Corporate Social Responsibility
|Responsible for module:||Prof. Dr. Joern Hoppmann|
|Teaching format:||Lectures and seminars|
|Assessment:||Presentations and seminar thesis|
|ECTS credits:||6 (= 4 hours per semester week)|
|Frequency:||annually in the summer semester|
The module is offered in the following degree programs:
- Master Sustainability Economics and Management ("accent" module 3 in the 2nd semester)
- Master Management Consulting (basic module in the 2nd semester)
- Master Business Administration, Economics, and Law (module in the specialization FUGO - Management of firms and social organization - 2nd semester)
- can be selected as elective in other degree programs
The module "CSR" provides an overview of the debates on the social responsibility of firms. The first session will briefly introduce the historical debate on Corporate Social Responsibility and Corporate Sustainability and delineate important concepts. The following sessions will use conrete company case studies as a basis for a critical discussion of central questions in the context of corporate social responsibility and sustainability. Questions that will be discussed are, amongst others:
- How can one determine whether a firm acts in a socially and ecologically sustainable way?
- Which factors drive and hinder the diffusion of socially and ecologically superior solutions and companies in the market?
- In howfar is there a conflict between firm and market growth on the one hand and sustainability on the other hand?
- Which possibilities does a company have to deal with conflicts between social/ecological and economic goals?
- How can existing firms and value chains be transformed toward sustainability?
- What is the role of managers and boards of directors for organizational change toward sustainability?
- How does the ownership and financial structure of firms influence their strategy toward sustainability?
- In howfar can cooperations and partnerships between organizations help integrate social and ecological aspects in firms?
In addition to discussing these questions by drawing on company case studies, students will be introduced to the corresponding theoretical concepts and frameworks in the academic literature. Also, students will be given the opportunity to test different strategies for implementing sustainability in organizations during a simulation, which allows them to gain first-hand insights into the emerging challenges. Toward the end of the course, students will apply and deepen the knowledge they have gathered over the semester by writing a seminar thesis.
The students should...
- know and understand basic concepts, instruments and theories in the context of corporate social responsibility nnd corporate sustainability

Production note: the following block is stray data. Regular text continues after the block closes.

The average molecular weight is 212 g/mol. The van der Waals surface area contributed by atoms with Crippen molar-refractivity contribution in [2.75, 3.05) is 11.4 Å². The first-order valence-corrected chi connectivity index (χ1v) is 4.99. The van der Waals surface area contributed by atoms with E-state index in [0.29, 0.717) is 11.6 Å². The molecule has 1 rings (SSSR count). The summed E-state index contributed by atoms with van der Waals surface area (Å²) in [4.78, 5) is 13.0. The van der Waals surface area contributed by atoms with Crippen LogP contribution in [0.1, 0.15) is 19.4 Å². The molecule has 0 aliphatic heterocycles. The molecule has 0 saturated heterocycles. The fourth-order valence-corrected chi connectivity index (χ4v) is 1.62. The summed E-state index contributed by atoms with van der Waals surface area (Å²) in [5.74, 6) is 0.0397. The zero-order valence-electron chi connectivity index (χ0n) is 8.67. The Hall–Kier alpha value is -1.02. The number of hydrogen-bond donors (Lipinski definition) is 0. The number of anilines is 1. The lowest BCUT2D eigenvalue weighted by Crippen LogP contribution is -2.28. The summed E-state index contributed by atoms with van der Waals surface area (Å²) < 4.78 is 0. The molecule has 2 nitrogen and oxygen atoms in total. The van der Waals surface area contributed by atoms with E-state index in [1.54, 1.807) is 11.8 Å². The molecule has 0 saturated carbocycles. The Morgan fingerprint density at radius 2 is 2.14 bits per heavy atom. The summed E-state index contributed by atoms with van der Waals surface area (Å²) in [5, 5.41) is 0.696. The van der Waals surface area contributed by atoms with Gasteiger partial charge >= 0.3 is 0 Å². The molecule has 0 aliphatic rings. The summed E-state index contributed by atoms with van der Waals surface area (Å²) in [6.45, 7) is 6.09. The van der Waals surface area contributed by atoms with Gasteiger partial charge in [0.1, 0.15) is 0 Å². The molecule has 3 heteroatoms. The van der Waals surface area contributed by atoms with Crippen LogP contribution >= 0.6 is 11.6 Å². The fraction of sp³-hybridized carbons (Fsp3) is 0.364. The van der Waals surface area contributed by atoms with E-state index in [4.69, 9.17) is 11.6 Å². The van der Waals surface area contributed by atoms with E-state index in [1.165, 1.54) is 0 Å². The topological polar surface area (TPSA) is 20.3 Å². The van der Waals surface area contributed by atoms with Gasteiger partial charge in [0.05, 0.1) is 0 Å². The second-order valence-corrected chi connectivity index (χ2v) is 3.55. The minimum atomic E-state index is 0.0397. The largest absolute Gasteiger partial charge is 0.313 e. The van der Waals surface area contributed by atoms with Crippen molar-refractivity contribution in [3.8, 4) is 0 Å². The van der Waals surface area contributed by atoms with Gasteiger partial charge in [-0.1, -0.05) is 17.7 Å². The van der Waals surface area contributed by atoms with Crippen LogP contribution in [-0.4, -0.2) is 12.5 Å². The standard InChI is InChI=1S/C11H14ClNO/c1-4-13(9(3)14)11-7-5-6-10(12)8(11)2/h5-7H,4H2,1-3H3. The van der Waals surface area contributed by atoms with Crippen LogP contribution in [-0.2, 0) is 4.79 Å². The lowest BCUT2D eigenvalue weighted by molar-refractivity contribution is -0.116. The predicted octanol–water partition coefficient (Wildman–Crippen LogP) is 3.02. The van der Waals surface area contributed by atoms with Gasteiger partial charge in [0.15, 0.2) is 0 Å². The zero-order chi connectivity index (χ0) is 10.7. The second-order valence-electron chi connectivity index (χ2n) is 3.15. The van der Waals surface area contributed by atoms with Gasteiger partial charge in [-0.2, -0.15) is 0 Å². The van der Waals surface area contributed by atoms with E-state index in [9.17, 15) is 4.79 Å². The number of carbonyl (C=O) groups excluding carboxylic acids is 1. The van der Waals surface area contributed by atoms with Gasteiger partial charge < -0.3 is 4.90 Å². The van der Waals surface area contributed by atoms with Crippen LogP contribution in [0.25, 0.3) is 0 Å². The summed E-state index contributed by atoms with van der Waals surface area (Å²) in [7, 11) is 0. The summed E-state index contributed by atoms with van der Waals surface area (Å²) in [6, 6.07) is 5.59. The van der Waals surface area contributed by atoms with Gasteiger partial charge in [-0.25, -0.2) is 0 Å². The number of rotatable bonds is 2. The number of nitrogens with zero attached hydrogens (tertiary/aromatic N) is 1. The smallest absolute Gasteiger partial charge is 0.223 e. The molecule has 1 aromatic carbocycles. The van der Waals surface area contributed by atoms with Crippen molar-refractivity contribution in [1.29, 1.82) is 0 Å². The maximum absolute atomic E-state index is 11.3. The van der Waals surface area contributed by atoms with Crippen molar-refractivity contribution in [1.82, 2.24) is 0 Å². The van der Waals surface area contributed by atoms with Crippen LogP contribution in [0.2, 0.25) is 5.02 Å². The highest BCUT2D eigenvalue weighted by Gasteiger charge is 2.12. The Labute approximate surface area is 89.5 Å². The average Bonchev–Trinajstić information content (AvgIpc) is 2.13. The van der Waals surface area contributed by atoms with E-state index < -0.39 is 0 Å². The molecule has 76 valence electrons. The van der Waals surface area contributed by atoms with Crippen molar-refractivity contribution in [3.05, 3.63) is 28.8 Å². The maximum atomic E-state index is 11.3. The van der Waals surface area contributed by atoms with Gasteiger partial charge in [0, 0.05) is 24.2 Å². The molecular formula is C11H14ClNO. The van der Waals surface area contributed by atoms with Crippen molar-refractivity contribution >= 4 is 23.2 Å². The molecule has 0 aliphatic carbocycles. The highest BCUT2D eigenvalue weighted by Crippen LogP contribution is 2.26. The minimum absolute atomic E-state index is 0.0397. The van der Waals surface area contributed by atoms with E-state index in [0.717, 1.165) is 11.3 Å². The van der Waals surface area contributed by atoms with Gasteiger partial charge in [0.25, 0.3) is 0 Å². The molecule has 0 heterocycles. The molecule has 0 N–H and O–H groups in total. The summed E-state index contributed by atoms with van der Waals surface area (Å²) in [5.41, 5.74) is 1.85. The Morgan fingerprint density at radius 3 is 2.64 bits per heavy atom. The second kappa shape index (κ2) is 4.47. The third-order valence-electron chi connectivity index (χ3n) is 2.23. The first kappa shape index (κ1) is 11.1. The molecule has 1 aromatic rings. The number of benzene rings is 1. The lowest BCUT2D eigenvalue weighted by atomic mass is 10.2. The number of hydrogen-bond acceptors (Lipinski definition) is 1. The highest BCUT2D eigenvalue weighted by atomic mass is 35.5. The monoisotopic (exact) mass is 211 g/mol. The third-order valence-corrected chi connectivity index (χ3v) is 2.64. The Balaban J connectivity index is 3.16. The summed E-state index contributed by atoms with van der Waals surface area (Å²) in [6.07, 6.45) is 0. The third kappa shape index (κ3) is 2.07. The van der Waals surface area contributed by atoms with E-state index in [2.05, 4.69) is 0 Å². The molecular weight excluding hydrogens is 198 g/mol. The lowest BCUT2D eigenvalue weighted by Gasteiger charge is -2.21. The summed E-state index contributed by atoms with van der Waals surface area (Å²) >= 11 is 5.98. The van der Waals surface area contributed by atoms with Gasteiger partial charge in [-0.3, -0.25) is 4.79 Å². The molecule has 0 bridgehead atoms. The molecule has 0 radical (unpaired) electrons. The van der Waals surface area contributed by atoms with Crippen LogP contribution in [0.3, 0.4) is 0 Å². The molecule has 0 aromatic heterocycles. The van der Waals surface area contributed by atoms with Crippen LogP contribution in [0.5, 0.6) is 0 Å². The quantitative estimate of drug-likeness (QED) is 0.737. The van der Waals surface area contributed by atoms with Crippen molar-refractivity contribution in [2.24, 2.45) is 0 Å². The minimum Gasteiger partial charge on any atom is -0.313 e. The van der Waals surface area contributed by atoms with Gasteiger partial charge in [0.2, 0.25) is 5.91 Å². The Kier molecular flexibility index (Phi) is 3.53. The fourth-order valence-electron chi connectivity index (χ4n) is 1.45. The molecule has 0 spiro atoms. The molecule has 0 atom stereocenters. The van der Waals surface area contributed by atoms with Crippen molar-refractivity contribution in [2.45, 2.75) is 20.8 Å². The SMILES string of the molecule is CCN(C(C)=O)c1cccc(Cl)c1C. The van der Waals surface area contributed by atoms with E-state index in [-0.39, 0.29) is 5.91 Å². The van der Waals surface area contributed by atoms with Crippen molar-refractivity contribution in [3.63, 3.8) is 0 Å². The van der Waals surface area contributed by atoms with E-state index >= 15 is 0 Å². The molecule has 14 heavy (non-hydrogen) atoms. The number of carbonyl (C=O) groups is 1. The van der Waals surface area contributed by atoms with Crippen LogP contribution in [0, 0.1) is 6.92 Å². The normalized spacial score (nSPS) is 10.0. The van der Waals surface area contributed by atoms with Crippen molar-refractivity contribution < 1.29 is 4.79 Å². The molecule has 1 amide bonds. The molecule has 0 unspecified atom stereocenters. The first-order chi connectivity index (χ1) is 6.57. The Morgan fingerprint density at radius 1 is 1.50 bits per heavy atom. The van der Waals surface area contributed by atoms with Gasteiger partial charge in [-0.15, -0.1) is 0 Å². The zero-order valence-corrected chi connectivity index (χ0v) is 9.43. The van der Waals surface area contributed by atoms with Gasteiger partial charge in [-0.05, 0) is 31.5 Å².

- be able to apply conceptual frameworks to analyze and critically question the sustainability of companies
- develop options to improve the sustainability of companies and derive recommendations for their implementation in practice
Aguinis, H., & Glavas, A. (2012): What we know and don’t know about corporate social responsibility: A review and research agenda. Journal of Management, 38(4): 932-968.
Bansal, P., & DesJardine, M. R. (2014). Business sustainability: It is about time. Strategic Organization, 12(1), 70-78.
Geels, F. W. (2014). Regime resistance against low-carbon transitions: Introducing politics and power into the multi-level perspective. Theory, Culture & Society, 31(5), 21-40.
Ghisellini, P., Cialani, C., & Ulgiati, S. (2016). A review on circular economy: the expected transition to a balanced interplay of environmental and economic systems. Journal of Cleaner Production, 114, 11-32.
Hahn, T., Pinkse, J., Preuss, L., & Figge, F. (2015): Tensions in corporate sustainability: Towards an integrative framework. Journal of Business Ethics, 127(2): 297-316.
Hoppmann, J., Richert, M. & Busch, T. (2018): Not my business: How individuals‘ cognitive frames and role identities influence corporate sustainability. Academy of Management Best Paper Proceedings 2017, 15212.
Hoppmann, J., Sakhel, A., Richert, M. (2018): With a little help from a stranger: The impact of external change agents on corporate sustainability investments, Business Strategy and the Environment, in press.
Liesen, A., Dietsche, C., & Gebauer, J. (2015). Successful non-growing companies. Working Paper.
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Sharma, S. (2000): Managerial interpretations and organizational context as predictors of corporate choice of environmental strategy. Academy of Management Journal, 43(4): 681-697.
Wry, T., & York, J. (2015): An identity based approach to social enterprise. Academy of Management Review, in press.